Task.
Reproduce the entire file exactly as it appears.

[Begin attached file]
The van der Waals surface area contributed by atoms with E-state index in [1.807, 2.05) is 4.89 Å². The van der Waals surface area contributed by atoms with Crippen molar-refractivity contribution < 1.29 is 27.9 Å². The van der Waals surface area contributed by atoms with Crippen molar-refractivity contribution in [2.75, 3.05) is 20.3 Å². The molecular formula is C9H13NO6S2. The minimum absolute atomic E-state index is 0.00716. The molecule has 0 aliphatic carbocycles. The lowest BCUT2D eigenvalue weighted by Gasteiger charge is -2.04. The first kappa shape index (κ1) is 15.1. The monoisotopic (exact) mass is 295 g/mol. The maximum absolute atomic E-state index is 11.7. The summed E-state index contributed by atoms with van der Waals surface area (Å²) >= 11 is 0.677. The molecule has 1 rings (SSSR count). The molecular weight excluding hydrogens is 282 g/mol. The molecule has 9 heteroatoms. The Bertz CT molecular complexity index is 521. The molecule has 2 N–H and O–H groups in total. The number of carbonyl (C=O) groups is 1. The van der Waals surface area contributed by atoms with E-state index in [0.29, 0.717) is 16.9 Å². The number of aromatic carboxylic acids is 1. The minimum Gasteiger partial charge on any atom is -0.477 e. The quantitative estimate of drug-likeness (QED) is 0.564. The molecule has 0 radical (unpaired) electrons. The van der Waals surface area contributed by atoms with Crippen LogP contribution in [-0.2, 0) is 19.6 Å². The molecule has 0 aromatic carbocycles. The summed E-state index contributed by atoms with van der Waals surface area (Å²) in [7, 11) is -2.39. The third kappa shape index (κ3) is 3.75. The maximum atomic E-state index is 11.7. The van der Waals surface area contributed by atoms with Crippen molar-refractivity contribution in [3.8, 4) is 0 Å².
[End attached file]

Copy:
The van der Waals surface area contributed by atoms with E-state index in [1.807, 2.05) is 4.89 Å². The van der Waals surface area contributed by atoms with Crippen molar-refractivity contribution < 1.29 is 27.9 Å². The van der Waals surface area contributed by atoms with Crippen molar-refractivity contribution in [2.75, 3.05) is 20.3 Å². The molecular formula is C9H13NO6S2. The minimum absolute atomic E-state index is 0.00716. The molecule has 0 aliphatic carbocycles. The lowest BCUT2D eigenvalue weighted by Gasteiger charge is -2.04. The first kappa shape index (κ1) is 15.1. The monoisotopic (exact) mass is 295 g/mol. The maximum absolute atomic E-state index is 11.7. The summed E-state index contributed by atoms with van der Waals surface area (Å²) >= 11 is 0.677. The molecule has 1 rings (SSSR count). The molecular weight excluding hydrogens is 282 g/mol. The molecule has 9 heteroatoms. The Bertz CT molecular complexity index is 521. The molecule has 2 N–H and O–H groups in total. The number of carbonyl (C=O) groups is 1. The van der Waals surface area contributed by atoms with E-state index in [0.29, 0.717) is 16.9 Å². The number of aromatic carboxylic acids is 1. The minimum Gasteiger partial charge on any atom is -0.477 e. The quantitative estimate of drug-likeness (QED) is 0.564. The molecule has 0 radical (unpaired) electrons. The van der Waals surface area contributed by atoms with Crippen LogP contribution in [-0.2, 0) is 19.6 Å². The molecule has 0 aromatic carbocycles. The summed E-state index contributed by atoms with van der Waals surface area (Å²) in [7, 11) is -2.39. The third kappa shape index (κ3) is 3.75. The maximum atomic E-state index is 11.7. The van der Waals surface area contributed by atoms with Crippen molar-refractivity contribution in [3.8, 4) is 0 Å².